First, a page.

I'm new to snow sports.
Until the past couple of winters, my experience in the snow amounted to some sledding as a child and chaining up my '98 Mustang in college to get access to a snow-covered peak for a hike.
But the boyfriend is a snowboarder and, over the course of the past couple winters, I've learned how to get down a mild blue-square run and acquired all kinds of snow gear: the appropriate layers, snowshoes, waterproof boots and a complete snowboarding setup.
Last weekend we put it all to the test by hiking in to the Benson Hut, a Sierra Club shelter three miles south of Sugarbowl and about six miles from Donner Pass. Our friends had, smartly, left a day earlier and made the five-mile hike from the ski resort parking lot in during idyllic conditions.
The boyfriend, a buddy and I weren't so lucky.
The only precipitation the Sierra has seen since the first week of December rolled in Saturday morning as we got geared up for the adventure. We cut off two miles of hiking by riding chairlifts up to the top of Sugarbowl, a cheat method that almost immediately knocked me out of the game because I didn't know how to snowboard with a 25-pound pack on.
Kindly, the boyfriend carried both our packs (what a stud!) and we made it to the top of Sugarbowl, AKA Mt. Lincoln, elevation 8,400 feet.
It looked like this:
Yikes. Visibility was basically nothing. Winds whipped us, threatening to blow away stray gloves as we got our gear organized and used a bike lock to chain our snowboards together between some boulders (for protection against blowing away, not theft).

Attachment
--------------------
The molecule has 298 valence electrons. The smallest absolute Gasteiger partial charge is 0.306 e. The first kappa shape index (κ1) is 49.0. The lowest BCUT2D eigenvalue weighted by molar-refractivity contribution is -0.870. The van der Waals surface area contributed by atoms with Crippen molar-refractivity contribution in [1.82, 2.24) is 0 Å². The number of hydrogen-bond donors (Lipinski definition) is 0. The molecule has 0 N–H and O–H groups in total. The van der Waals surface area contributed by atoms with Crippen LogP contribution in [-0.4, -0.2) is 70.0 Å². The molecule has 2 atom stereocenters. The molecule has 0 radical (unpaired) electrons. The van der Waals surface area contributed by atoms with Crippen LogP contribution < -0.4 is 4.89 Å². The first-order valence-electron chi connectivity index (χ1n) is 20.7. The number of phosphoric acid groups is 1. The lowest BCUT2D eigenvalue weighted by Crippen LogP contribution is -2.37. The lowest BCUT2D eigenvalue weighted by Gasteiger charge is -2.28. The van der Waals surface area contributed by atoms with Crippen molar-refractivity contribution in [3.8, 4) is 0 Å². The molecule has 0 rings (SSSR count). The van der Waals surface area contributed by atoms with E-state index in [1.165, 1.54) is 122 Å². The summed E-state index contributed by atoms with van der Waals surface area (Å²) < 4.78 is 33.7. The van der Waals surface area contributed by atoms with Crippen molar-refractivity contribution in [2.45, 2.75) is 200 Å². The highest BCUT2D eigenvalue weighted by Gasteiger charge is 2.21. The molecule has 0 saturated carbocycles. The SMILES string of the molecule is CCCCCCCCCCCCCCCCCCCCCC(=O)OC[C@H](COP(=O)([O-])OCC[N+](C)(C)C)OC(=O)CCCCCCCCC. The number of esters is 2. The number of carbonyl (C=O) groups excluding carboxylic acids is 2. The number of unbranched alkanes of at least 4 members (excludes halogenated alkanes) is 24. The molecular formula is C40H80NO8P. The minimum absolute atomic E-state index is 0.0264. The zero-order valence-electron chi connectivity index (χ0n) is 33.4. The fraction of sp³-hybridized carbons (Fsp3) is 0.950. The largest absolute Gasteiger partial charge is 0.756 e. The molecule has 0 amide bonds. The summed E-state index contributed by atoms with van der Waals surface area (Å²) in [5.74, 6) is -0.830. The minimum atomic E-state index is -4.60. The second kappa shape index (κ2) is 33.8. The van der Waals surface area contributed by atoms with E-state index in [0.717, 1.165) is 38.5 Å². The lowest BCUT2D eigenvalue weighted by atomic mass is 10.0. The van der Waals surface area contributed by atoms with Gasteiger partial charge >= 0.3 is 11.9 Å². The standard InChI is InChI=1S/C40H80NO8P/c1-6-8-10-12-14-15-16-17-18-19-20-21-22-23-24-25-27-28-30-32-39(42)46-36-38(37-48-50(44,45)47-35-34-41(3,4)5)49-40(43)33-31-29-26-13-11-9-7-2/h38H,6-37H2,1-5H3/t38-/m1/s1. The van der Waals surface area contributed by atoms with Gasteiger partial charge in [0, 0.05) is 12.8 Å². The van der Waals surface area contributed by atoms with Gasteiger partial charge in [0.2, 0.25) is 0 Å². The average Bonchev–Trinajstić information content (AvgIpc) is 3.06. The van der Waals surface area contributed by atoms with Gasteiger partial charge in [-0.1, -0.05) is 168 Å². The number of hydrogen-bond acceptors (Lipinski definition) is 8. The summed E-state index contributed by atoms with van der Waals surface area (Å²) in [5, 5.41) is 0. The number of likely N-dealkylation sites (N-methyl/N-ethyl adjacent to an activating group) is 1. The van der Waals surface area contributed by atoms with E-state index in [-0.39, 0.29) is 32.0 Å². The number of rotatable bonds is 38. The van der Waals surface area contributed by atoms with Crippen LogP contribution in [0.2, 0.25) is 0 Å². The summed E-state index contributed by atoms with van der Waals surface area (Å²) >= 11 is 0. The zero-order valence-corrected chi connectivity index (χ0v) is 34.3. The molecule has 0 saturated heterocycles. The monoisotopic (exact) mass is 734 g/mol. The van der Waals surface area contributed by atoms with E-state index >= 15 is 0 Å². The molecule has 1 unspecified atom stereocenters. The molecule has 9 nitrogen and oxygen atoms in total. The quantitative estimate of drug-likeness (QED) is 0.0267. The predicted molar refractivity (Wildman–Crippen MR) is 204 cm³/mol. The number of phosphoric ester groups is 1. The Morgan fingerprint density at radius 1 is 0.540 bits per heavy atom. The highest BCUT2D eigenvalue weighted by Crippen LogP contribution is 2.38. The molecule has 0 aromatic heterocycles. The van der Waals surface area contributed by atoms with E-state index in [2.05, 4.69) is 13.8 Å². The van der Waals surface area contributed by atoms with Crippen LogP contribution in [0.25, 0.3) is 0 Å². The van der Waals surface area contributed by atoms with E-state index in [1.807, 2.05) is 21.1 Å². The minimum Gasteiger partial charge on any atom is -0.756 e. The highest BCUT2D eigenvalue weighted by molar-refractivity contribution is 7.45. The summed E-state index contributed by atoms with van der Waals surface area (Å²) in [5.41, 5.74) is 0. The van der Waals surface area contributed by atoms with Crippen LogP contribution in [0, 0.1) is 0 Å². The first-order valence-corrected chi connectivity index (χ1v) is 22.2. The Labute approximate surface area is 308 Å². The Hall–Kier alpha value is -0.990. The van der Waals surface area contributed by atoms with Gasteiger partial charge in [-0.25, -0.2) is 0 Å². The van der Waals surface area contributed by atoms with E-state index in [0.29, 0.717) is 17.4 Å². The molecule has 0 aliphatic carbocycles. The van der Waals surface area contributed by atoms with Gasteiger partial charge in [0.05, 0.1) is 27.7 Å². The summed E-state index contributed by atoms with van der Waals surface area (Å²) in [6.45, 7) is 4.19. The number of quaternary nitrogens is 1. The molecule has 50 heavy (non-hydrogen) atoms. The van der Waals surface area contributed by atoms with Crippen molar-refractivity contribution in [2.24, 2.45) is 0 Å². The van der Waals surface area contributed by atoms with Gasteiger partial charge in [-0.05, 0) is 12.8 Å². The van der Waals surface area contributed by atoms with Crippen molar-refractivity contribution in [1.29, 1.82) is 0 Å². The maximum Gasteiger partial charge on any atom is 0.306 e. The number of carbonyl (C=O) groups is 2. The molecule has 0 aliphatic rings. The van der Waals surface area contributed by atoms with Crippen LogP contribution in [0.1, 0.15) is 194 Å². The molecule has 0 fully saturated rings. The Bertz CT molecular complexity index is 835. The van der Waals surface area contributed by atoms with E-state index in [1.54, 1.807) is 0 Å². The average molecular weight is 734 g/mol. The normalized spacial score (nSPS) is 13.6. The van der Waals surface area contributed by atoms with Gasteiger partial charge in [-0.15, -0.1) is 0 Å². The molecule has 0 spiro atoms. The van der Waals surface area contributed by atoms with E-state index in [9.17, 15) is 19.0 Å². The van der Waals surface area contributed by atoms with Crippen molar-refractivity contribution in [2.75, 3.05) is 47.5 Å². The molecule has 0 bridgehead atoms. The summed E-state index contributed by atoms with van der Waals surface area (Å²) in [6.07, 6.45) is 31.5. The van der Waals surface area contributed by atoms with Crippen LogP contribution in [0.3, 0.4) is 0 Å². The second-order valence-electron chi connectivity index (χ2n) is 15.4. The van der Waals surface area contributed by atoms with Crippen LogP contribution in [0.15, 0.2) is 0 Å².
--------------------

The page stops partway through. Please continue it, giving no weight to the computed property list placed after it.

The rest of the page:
Then we hiked.
Three miles, even backpacking at altitude, should be nothing. We were able to hug the ridgeline enough to avoid getting lost (normally, it's a simple ridge hike and the path is visible throughout). But no one was having fun. Our buddy, hiking in Sorels with Yaktrax post-holed through the soft new snow. Once the boyfriend and I strapped on our snowshoes, we kept them on -- even when that meant crossing the rocks of wind-blown, snow-free saddles in the snowshoes.
We hiked for two hours to reach the hut, quite off of the 30-minutes-a-mile pace we had accepted as the slowest we would possibly go. The boyfriend and most of the crew already the hut had made this same trek five years prior (one of them loves doing this trip as a birthday celebration) which also helped us find the way.
The hut was a welcome sight, nestled just below the peak of Mt. Anderson (8,500 feet).
We spent the afternoon and evening sipping whiskey, making fajitas and enjoying the company of friends while it stormed outside. A few brave skiers in the group took their skis and skins out to test the fresh snow. I can't imagine being good enough at snowboarding to get a split board and skins and ski in the backcountry, but props to those who do. Resort skiing feels adventurous enough for me.
In the morning, we awoke to more snow and panoramic views.
The return hike, with the sun shining and epic views surrounding us, felt like a walk in the park compared to our adventure the day prior. To avoid the snowboarding-with-a-pack debacle, get a little more cardio and ensure the guys got to a sports bar in time for the Niners game, I handed off my snowboard to a friend who had hiked in without one and chose to snowshoe down the ski runs with the boyfriend's sister. This added a little over two miles to our hike and was possibly the most pleasurable part of the weekend. Happy skiers paused to ask us about our adventure before zipping down the mountain. We trotted on.
The Benson Hut is open to the public for day use and as an emergency shelter. You also can book the hut for overnight stays and volunteer to maintain it (one of our friends does this, which is how we got hooked up with the hut). It's part of a network of huts on the Sierra Ski Trail in the Lake Tahoe area. Each are about a day's ski apart.
After visiting, I'd love to go back in the summer.